Skip to main content

Supporting and Protecting a Spouse Accused of a Crime
August 23, 2021

If your spouse is accused of a crime, the effects can be earth-shattering for you and your family. Suddenly, the future can seem very uncertain for both of you, and you may even feel concerned about being implicated in the crime yourself. Many aspects of your lives are suddenly at risk, placing both you and your spouse in a very stressful situation.

Anthony Candela, an experienced Tampa federal defense attorney, has had to walk many people through this situation and similar ones over the course of his career; the topic of emotionally supporting family members accused of a crime has even been covered previously on this blog.

He knows there are a few very important things to know if your spouse has been accused of a crime. These tips aren’t just important for supporting your spouse through the arrest and criminal trial process; they’re essential for legally protecting both of you, plus your family and assets, through that process.

Spousal Privilege

The most important thing to remember when your spouse is on trial is your right to spousal privilege. This is a kind of federal protection which works in two ways:

  • Spousal testimonial privilege: This prevents you from having to testify against your spouse in a criminal trial.
  • Marital communications privilege: This means you can keep all communications between yourself and your spouse confidential. You won’t have to provide testimony about those communications in court.

Any information you may know that could further implicate your spouse in the crime they’re accused of wouldn’t have to be given to the prosecution team or mentioned by you during the trial. This prevents you from placing them at greater risk of a guilty verdict, but it also protects you against contempt charges if you don’t want to testify, or perjury if you don’t intend to provide truthful information that would incriminate your spouse.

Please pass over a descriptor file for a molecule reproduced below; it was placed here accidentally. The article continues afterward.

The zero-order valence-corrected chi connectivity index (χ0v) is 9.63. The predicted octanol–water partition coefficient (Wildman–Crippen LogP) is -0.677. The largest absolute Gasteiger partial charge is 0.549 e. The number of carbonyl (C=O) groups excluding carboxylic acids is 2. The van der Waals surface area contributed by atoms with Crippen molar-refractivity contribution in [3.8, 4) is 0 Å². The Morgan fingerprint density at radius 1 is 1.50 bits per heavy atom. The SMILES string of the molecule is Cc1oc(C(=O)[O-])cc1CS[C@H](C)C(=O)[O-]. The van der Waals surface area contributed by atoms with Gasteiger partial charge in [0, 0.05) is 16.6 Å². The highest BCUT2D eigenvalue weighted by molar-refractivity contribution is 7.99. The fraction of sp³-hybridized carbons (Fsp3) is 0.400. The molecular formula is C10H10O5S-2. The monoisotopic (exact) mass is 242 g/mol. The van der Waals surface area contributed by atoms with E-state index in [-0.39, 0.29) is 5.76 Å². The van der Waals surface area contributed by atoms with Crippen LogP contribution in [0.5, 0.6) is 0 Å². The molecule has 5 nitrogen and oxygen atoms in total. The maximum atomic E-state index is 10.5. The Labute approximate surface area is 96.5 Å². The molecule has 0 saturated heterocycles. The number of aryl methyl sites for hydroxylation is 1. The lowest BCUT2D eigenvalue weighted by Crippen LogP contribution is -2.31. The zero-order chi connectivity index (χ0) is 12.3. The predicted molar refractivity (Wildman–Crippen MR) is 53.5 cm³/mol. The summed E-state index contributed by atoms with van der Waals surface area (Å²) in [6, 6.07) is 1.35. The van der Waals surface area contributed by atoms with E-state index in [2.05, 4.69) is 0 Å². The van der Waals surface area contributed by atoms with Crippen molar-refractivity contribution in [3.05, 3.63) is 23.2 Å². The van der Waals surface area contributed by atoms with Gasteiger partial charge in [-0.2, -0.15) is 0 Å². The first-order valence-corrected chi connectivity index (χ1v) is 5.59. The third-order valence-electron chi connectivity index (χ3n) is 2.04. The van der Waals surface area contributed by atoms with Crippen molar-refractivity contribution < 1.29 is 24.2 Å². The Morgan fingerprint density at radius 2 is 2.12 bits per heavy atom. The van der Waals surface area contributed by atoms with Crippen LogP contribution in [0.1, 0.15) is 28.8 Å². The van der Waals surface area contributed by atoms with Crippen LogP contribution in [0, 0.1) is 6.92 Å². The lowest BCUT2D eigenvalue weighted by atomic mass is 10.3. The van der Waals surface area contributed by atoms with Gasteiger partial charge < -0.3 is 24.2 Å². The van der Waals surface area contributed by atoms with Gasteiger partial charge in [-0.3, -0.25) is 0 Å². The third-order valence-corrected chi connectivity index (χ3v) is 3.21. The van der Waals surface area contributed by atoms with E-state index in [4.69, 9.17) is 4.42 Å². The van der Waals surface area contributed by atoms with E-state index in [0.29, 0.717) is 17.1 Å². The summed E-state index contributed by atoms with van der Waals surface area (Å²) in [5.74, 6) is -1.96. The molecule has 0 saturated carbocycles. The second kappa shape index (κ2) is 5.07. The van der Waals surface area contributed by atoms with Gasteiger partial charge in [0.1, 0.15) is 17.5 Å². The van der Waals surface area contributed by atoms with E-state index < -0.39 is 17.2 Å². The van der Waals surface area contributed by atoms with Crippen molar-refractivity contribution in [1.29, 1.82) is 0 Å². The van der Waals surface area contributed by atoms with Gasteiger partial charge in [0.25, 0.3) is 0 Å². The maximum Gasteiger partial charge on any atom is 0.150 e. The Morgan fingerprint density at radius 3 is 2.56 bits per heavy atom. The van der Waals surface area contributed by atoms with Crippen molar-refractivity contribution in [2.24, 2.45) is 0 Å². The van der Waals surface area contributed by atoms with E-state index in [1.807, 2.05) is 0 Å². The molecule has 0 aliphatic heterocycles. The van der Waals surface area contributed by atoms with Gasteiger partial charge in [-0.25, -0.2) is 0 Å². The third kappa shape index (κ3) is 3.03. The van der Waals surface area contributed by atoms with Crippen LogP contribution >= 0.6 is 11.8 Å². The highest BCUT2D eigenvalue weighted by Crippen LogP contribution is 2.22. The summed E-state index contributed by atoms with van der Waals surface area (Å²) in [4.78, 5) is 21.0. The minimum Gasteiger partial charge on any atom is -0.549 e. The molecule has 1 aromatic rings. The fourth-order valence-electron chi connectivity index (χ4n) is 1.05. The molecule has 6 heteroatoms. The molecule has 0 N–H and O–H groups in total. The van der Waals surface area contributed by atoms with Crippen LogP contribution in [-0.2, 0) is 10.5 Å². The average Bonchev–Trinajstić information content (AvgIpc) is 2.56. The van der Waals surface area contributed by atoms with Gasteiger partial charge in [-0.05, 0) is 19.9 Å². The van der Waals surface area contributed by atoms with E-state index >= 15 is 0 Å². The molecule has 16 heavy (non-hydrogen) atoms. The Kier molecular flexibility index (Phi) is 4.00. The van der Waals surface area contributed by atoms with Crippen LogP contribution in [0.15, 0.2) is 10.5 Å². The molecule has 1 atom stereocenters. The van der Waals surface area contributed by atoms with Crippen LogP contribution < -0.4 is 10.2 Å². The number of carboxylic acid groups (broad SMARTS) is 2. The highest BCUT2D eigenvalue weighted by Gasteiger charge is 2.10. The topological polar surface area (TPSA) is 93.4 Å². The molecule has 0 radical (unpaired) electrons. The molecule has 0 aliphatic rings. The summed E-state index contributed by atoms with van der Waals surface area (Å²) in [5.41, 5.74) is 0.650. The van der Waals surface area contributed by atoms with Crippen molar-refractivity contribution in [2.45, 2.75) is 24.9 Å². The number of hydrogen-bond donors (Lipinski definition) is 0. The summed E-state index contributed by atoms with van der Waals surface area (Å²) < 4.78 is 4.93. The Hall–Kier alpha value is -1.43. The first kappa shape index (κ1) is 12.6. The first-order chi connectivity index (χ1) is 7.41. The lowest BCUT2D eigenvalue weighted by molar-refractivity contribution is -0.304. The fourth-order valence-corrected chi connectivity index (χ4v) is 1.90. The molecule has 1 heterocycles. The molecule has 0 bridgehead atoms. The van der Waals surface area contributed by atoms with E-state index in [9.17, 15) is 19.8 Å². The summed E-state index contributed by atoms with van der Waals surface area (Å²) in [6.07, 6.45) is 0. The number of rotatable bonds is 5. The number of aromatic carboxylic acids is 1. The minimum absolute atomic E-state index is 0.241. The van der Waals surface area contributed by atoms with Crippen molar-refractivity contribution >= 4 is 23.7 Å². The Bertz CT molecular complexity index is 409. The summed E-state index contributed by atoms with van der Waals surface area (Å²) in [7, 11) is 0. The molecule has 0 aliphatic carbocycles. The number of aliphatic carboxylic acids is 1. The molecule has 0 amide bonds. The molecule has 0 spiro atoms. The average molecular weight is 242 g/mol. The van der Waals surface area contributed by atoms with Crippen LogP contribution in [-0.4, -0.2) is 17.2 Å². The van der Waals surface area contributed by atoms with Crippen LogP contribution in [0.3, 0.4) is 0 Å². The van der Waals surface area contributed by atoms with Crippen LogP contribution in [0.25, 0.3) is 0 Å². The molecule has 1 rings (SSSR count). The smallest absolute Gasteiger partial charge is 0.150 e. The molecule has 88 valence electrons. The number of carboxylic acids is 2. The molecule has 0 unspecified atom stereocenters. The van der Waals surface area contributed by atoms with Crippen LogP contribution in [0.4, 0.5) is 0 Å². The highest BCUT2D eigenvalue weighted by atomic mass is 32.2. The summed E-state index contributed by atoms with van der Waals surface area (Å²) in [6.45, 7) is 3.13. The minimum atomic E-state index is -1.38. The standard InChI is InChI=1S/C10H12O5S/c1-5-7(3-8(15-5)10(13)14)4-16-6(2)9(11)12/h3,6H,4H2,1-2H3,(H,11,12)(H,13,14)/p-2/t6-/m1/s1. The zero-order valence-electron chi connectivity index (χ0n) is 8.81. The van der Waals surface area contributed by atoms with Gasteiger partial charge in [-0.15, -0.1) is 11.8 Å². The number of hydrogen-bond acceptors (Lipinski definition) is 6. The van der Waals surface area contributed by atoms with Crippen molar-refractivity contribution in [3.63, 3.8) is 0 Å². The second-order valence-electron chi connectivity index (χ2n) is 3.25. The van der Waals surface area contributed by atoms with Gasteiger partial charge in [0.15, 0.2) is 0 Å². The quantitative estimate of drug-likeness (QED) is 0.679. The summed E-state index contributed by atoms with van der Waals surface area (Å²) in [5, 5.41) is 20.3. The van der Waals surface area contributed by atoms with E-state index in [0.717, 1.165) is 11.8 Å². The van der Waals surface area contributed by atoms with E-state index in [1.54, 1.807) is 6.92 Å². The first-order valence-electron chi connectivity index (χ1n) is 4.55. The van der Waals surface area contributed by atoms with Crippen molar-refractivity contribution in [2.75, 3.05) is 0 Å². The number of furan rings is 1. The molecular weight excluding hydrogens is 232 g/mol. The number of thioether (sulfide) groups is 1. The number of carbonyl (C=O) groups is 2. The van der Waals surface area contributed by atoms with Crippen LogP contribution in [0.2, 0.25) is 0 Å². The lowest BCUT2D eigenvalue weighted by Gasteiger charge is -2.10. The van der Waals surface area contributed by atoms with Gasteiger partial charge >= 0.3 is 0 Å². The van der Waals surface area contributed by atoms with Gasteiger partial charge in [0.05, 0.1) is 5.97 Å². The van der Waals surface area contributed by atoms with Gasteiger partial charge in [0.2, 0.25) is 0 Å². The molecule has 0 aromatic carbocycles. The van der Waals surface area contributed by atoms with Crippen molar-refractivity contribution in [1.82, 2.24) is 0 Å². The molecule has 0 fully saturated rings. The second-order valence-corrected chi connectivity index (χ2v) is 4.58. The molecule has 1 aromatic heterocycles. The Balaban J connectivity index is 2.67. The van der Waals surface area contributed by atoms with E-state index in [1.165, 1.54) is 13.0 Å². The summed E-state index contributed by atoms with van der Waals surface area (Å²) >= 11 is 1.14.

You’ll still need to be careful to make sure that this privilege remains intact. It exists between you and your spouse, but not with anyone else; avoid talking about the details of the case with other people, other than your spouse’s attorney. This is especially important to remember when speaking with government officials or prosecutors.

Even when talking about the case with your spouse, you’ll still need to be very careful. When a criminal investigation is underway, there’s a strong chance your phones, computers and other communication devices may be actively monitored. This is especially likely in situations like white-collar crimes, and if you’d like some tips more specifically related to those, take a look at this Forbes article.

Protecting Shared Assets

Regardless of how careful you are about your communications with your spouse regarding the case, there are other considerations you need to take into account.

Similarly to your communications, your funds and assets may also be monitored during this time for any suspicious movement. Don’t make an attempt to hide anything in an effort to protect it; this is more likely to just put those assets, and yourself, at greater risk.

It may be especially important to hire your own attorney to help protect your shared and personal assets during the course of the investigation and trial, depending on the nature and severity of the crime. They can give you detailed guidance on how to keep those assets as legally safe as possible from potential risks such as government forfeiture.

Book case of old books.

Let Us Help

If your spouse has been accused of a crime, you need experienced legal guidance to support them in a practical way that’ll keep both of you protected. Tampa federal defense attorney Anthony Candela is ready and able to give you that guidance, as he’s done for many couples in the same situation already. Schedule a consultation with him now.

Experienced Tampa federal defense attorney Anthony Candela gives practical tips to support your spouse through the criminal trial process in a way that protects both yourself and them.
Subscribe to our newsletter
Let's keep in touch!

Stay updated on our news and events! Sign up to receive our newsletter.